The following blog post shares the aims of one of our second-round funded projects: ‘How Many Organisations Does It Take To Change A Plastic Bag’ (FS050). It was first published on the Bangor University website, thank you to the #seafoodinnovators for allowing us to repost it here. 

Take the Bait

A unique partnership of marine conservation committed organisations, drawn from the education, NGO and private sectors, has launched a project to prevent a particular source of plastic from entering the marine environment.

Marine conservation charity, Sea Trust Wales, together with the largest shellfish supplier in Europe, Macduff Shellfish, and the BioComposites Centre, a specialist research centre at Bangor University, seek to find a sustainable alternative to woven, plastic bait bags that are used by shellfish fishermen and in seafood processing factories. If successful, it may have broader applications across aquaculture, agriculture and food production.

The three-month project is backed by The UK Seafood Innovation Fund, a £10 million programme supporting new ideas to deliver cutting-edge technology and innovation to the UK’s fishing, aquaculture and seafood industries.

Logo with drawing of a net on blue background and words Take the Bait

A unique collaboration

The bait bags, commonly used in the whelk fishing sector, are not easily recyclable often ending up in landfill or can sometimes fly away overboard when used at sea, impacting on marine and coastal wildlife. They are also not easy to clean for re-use.

This initial feasibility study will examine how the bags are currently used by fishermen, explore how they could be cleaned, and, through a circular economy, the material reprocessed into a polymer bag which is more robust and readily recyclable. The team’s hope is that in future the partnership could develop a robust, commercially viable, biodegradable bioplastic bag, that would have wider applications too across aquaculture, agriculture and in food processing.

Lloyd Nelmes, Marine Project Officer, at Sea Trust Wales, said:

“In our role, we constantly look for ways to care for our marine and coastal wildlife and mitigate any dangers by coming up with innovative solutions. The issue of bait bags came to our attention from local fishermen and a chance meeting with Macduff Shellfish at a sustainability conference set us on the path to work together in addressing the issue and applying for funding.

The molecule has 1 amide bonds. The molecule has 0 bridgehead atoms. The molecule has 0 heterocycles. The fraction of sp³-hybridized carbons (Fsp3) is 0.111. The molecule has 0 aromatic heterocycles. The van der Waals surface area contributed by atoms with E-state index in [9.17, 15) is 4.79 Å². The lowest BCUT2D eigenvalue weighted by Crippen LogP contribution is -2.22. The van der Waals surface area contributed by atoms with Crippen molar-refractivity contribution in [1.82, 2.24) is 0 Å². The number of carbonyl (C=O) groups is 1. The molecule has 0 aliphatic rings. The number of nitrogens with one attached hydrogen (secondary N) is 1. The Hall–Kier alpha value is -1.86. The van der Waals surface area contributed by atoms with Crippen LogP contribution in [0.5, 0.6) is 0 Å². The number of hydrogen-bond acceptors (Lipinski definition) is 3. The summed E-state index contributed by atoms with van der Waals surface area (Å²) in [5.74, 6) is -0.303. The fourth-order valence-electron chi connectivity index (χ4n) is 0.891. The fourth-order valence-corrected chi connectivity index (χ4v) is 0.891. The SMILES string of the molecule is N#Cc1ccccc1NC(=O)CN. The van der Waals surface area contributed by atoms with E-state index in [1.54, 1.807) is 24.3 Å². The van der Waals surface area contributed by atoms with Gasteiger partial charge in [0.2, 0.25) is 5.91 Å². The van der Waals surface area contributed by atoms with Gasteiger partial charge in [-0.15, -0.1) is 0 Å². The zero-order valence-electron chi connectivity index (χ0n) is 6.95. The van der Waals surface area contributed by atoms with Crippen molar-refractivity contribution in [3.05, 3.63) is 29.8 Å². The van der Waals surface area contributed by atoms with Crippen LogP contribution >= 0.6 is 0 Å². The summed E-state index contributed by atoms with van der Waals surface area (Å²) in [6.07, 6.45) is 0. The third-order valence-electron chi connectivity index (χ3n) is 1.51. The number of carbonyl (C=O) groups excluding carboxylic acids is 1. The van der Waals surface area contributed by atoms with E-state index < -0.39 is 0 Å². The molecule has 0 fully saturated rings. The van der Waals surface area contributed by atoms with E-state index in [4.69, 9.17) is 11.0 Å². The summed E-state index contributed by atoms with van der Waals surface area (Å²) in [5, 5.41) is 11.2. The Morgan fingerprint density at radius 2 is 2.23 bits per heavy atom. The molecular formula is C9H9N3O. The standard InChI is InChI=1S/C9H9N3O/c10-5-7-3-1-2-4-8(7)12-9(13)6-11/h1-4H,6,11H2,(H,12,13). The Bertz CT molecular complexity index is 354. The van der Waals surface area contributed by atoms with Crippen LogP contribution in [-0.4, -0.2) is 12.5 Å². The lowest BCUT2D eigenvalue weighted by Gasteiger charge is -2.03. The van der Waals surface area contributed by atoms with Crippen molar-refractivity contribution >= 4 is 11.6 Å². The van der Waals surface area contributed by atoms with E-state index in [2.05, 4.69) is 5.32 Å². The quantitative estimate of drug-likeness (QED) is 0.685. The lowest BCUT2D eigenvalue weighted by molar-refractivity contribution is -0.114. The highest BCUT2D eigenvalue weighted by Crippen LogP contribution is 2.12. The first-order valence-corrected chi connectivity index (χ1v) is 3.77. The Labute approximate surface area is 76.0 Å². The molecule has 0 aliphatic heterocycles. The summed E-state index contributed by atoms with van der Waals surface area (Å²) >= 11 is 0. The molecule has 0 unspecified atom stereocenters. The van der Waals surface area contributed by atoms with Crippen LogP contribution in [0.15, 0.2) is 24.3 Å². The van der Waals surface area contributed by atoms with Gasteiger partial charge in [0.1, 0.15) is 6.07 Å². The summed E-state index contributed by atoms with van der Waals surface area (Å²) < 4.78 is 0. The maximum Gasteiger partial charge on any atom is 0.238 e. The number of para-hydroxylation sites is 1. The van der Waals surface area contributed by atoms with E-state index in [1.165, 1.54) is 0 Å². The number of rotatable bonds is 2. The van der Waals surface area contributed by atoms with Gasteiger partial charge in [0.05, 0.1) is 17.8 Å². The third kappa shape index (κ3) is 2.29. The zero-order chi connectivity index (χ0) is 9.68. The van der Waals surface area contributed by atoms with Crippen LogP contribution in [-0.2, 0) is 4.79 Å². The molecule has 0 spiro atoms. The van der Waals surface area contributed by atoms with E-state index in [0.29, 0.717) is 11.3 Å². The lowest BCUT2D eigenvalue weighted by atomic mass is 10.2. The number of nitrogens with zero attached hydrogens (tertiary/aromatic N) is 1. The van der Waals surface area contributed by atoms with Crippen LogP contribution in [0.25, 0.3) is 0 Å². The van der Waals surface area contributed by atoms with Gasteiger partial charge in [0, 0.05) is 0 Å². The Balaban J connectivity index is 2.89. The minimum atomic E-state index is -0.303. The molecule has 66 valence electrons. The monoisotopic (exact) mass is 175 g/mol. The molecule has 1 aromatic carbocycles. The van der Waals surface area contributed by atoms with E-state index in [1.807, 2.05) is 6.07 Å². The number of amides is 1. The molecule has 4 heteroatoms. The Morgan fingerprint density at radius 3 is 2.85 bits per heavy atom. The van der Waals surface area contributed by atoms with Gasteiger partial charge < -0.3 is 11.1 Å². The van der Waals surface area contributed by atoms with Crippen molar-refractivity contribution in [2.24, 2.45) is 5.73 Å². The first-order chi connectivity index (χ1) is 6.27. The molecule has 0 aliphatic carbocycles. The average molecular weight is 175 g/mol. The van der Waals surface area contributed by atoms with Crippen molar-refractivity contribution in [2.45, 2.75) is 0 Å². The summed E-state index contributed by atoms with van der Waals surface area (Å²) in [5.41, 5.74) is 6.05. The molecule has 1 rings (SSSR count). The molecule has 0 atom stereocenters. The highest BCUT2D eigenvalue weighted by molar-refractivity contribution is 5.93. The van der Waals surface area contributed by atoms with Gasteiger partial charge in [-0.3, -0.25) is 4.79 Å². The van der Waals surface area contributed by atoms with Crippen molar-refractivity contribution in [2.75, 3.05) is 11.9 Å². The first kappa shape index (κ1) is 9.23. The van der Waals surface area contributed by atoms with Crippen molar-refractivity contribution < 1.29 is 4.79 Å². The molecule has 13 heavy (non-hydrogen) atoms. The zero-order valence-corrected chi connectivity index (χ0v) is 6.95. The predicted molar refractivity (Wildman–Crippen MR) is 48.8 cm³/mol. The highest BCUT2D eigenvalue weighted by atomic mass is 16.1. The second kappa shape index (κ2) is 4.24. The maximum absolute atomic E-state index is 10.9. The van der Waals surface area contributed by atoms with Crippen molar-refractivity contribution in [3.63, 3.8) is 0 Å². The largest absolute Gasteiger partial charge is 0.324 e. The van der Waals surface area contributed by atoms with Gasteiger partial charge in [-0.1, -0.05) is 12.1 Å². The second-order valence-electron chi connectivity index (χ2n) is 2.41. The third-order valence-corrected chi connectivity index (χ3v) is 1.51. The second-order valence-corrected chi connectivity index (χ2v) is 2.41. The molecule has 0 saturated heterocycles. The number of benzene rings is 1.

“We were delighted when the project was approved by The UK Seafood Innovation Fund and look forward to seeing what we can develop with the expertise of The BioComposites Centre.”

Claire Pescod, Head of Sustainability & Science, at Macduff Shellfish, added:
“Sustainability is at the core of the Macduff Shellfish business. We are committed to investing in scientific research to inform and improve fisheries management as well as a wide range of sustainability initiatives like this bait bag project.

“We’ve worked hard on reducing, reusing, and recycling materials within our supply chain but bait bags was one area that needs more work to find a commercially viable and cost effective alternative. We are pleased to be working in partnership with Sea Trust and the BioComposites Centre with input from whelk fishermen and hope that collectively we can make real in-roads.”

Rob Elias of Bangor University, said:

“An important aspect is ensuring that any replacement bait bag performs better than what it would replace. We know that currently shellfish get caught in the mesh of the bags and are difficult to extract. A key part of our work will be informed by interviewing fishermen and finding out the issues they face. From that we can look to enhance both the useability and sustainability of the bags, while retaining the robustness needed.

“We hope that this is just the initial part of a longer-term project to find the ‘holy grail’ – a commercially viable, biodegradable, bioplastic alternative that has many applications across different industries.”


The original article can be found here.

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